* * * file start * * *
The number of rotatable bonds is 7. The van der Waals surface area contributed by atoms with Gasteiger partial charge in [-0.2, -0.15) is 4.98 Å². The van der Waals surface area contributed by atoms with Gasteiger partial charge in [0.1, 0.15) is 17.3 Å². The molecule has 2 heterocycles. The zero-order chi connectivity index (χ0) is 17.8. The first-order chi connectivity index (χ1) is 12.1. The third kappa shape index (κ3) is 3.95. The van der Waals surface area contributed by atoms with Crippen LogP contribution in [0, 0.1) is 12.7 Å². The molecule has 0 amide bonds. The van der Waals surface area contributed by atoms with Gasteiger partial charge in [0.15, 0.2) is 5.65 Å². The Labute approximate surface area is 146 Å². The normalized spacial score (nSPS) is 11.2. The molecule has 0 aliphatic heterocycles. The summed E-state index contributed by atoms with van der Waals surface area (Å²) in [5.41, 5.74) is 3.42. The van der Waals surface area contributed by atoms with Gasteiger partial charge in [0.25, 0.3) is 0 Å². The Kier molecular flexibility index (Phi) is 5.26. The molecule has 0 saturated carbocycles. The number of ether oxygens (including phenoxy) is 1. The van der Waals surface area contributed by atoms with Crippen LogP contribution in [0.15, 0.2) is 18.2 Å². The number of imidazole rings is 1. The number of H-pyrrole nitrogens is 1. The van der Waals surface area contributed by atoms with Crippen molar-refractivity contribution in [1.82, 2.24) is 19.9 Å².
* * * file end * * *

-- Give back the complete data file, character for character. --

The number of rotatable bonds is 7. The van der Waals surface area contributed by atoms with Gasteiger partial charge in [-0.2, -0.15) is 4.98 Å². The van der Waals surface area contributed by atoms with Gasteiger partial charge in [0.1, 0.15) is 17.3 Å². The molecule has 2 heterocycles. The zero-order chi connectivity index (χ0) is 17.8. The first-order chi connectivity index (χ1) is 12.1. The third kappa shape index (κ3) is 3.95. The van der Waals surface area contributed by atoms with Crippen LogP contribution in [0, 0.1) is 12.7 Å². The molecule has 0 amide bonds. The van der Waals surface area contributed by atoms with Gasteiger partial charge in [0.15, 0.2) is 5.65 Å². The Labute approximate surface area is 146 Å². The normalized spacial score (nSPS) is 11.2. The molecule has 0 aliphatic heterocycles. The summed E-state index contributed by atoms with van der Waals surface area (Å²) in [5.41, 5.74) is 3.42. The van der Waals surface area contributed by atoms with Gasteiger partial charge in [0.25, 0.3) is 0 Å². The Kier molecular flexibility index (Phi) is 5.26. The molecule has 0 saturated carbocycles. The number of ether oxygens (including phenoxy) is 1. The van der Waals surface area contributed by atoms with Crippen LogP contribution in [0.15, 0.2) is 18.2 Å². The number of imidazole rings is 1. The number of H-pyrrole nitrogens is 1. The van der Waals surface area contributed by atoms with Crippen molar-refractivity contribution in [1.82, 2.24) is 19.9 Å².